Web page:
PPP over Frame Relay PE/CE with MPLS Route Leaking

Is there a simpler way?

 

I've found it helpful to give myself a challenge of making connectivity from all devices at the end of a completed lab to the "Internet." The Internet in my case is simply a connection to R1's Fa0/1 interface where an FTP servers sits on the LAN to hand out the next LAB's configuration files so I don't do a whole bunch of copy and pasting.

Well, today was a bit more challenging than I expected for BB1. After finishing VOLII - Lab 3 Troubleshooting,  I proceeded to give the devices connectivity to the FTP server. This lab deals with MPLS VPNs, so I have to give most of the devices Internet Access. After learning the jist of how this works, I proceeded to configure. Here is what I came up with at the end:

 

Initial Traffic: BB1 --> R6 (Tunnel through SW4 MPLS) --> R4 --> R1 --> FTP Server [4 hops]

Return Traffic: FTP Server --> R1 --> R4 --> SW2 --> SW3 --> R5 (Tunnel through R4 and SW4 for MPLS) --> R6 [6 hops]

 

With the return traffic I could have gone from R4 to SW2 back to R4, but its still roundabout regardless. This happens because I can't advertise the 54.X.8.0 network into the Global Routing Table on R6. From what I read you are suppose to configure on R6: ip route 54.X.8.0 255.255.255.0 {attached VRF interface} {VRFnext-hop}. Well, the VRF interface on R6 is a virtual-template / virtual-access setup, and those interface types are not available in a static route. So in order for me to get the CE/PE network advertised, I configured this on R4 instead: ip route 54.X.8.0 255.255.255.0 f0/0 10.3.254.255. This sends traffic from the Internet (via R1, R4) to SW2, which is actually the opposite way of the direct path (R1, R4, [Tunnel through SW4], R6, BB1). It works, but I'm wondering if there is a command variation I can use on R6 to put the vrf virtual-template interface in the global routing table to use the direct path to BB1 for return traffic. 

 

Thanks

Comments

  • Can anyone tell me how to get a "customer" route in the global routing table when the VRF interface is a virtual-template?

    On Nov 17, 2011 9:43 PM, "ajCCIE2b" <[email protected]> wrote:

    Is there a simpler way?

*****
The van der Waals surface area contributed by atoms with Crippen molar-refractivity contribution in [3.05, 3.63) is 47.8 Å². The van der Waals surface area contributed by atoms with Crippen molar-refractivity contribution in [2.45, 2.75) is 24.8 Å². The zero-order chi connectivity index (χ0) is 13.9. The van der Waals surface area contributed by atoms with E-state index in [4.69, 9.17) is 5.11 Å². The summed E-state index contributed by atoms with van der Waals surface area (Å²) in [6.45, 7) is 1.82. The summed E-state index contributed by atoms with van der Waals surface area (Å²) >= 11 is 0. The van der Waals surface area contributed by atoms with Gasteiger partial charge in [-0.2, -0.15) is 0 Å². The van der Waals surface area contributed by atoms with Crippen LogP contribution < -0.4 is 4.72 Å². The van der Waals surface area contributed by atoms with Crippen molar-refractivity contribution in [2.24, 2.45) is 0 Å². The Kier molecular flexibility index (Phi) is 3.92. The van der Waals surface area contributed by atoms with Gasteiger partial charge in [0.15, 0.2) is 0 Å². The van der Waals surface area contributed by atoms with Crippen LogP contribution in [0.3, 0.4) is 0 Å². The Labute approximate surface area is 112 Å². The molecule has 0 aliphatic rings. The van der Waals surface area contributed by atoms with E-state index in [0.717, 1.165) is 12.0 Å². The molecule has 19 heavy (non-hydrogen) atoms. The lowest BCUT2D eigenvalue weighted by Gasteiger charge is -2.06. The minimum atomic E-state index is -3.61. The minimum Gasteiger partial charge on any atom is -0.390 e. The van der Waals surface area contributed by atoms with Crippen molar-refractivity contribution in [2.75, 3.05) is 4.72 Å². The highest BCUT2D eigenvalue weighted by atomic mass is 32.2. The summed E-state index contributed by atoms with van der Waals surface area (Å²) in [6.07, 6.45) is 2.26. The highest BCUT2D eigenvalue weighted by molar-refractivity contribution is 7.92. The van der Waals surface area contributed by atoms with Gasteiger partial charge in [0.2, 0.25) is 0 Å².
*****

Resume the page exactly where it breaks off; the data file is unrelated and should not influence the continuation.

I've found it helpful to give myself a challenge of making connectivity from all devices at the end of a completed lab to the "Internet." The Internet in my case is simply a connection to R1's Fa0/1 interface where an FTP servers sits on the LAN to hand out the next LAB's configuration files so I don't do a whole bunch of copy and pasting.

    Well, today was a bit more challenging than I expected for BB1. After finishing VOLII - Lab 3 Troubleshooting,  I proceeded to give the devices connectivity to the FTP server. This lab deals with MPLS VPNs, so I have to give most of the devices Internet Access. After learning the jist of how this works, I proceeded to configure. Here is what I came up with at the end:

     

    Initial Traffic: BB1 --> R6 (Tunnel through SW4 MPLS) --> R4 --> R1 --> FTP Server [4 hops]

    Return Traffic: FTP Server --> R1 --> R4 --> SW2 --> SW3 --> R5 (Tunnel through R4 and SW4 for MPLS) --> R6 [6 hops]

     

    With the return traffic I could have gone from R4 to SW2 back to R4, but its still roundabout regardless. This happens because I can't advertise the 54.X.8.0 network into the Global Routing Table on R6. From what I read you are suppose to configure on R6: ip route 54.X.8.0 255.255.255.0 {attached VRF interface} {VRFnext-hop}. Well, the VRF interface on R6 is a virtual-template / virtual-access setup, and those interface types are not available in a static route. So in order for me to get the CE/PE network advertised, I configured this on R4 instead: ip route 54.X.8.0 255.255.255.0 f0/0 10.3.254.255. This sends traffic from the Internet (via R1, R4) to SW2, which is actually the opposite way of the direct path (R1, R4, [Tunnel through SW4], R6, BB1). It works, but I'm wondering if there is a command variation I can use on R6 to put the vrf virtual-template interface in the global routing table to use the direct path to BB1 for return traffic. 

     

    Thanks




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  • Can anyone tell me how to get a "customer" route in the global routing table when the VRF interface is a virtual-template?

    This discussion might help you, routing with global option?

    https://supportforums.cisco.com/thread/2053150

    HAPPY STUDY

    [:D]

  • A variation of this did work. I created a loopback interface with a host IP address, put it in the VRF and created a global static route pointing to it. I didn't have to specify the next hop. Once the packet is routed to the Loopback with is a part of the VRF, the next routing decision is made by the VRF's routing table. Thanks NNN.


    On Sat, Nov 19, 2011 at 10:27 AM, nnn <[email protected]> wrote:

    imageajCCIE2b:
    Can anyone tell me how to get a "customer" route in the global routing table when the VRF interface is a virtual-template?


    This discussion might help you, routing with global option?

    https://supportforums.cisco.com/thread/2053150

    HAPPY STUDY

    Big Smile




    INE - The Industry Leader in CCIE Preparation

    http://www.INE.com



    Subscription information may be found at:

    http://www.ieoc.com/forums/ForumSubscriptions.aspx

  • A variation of this did work. I created a loopback interface with a host IP address, put it in the VRF and created a global static route pointing to it. I didn't have to specify the next hop. Once the packet is routed to the Loopback with is a part of the VRF, the next routing decision is made by the VRF's routing table. Thanks NNN.

    Good to know.

    HAPPY STUDY

    [:D]

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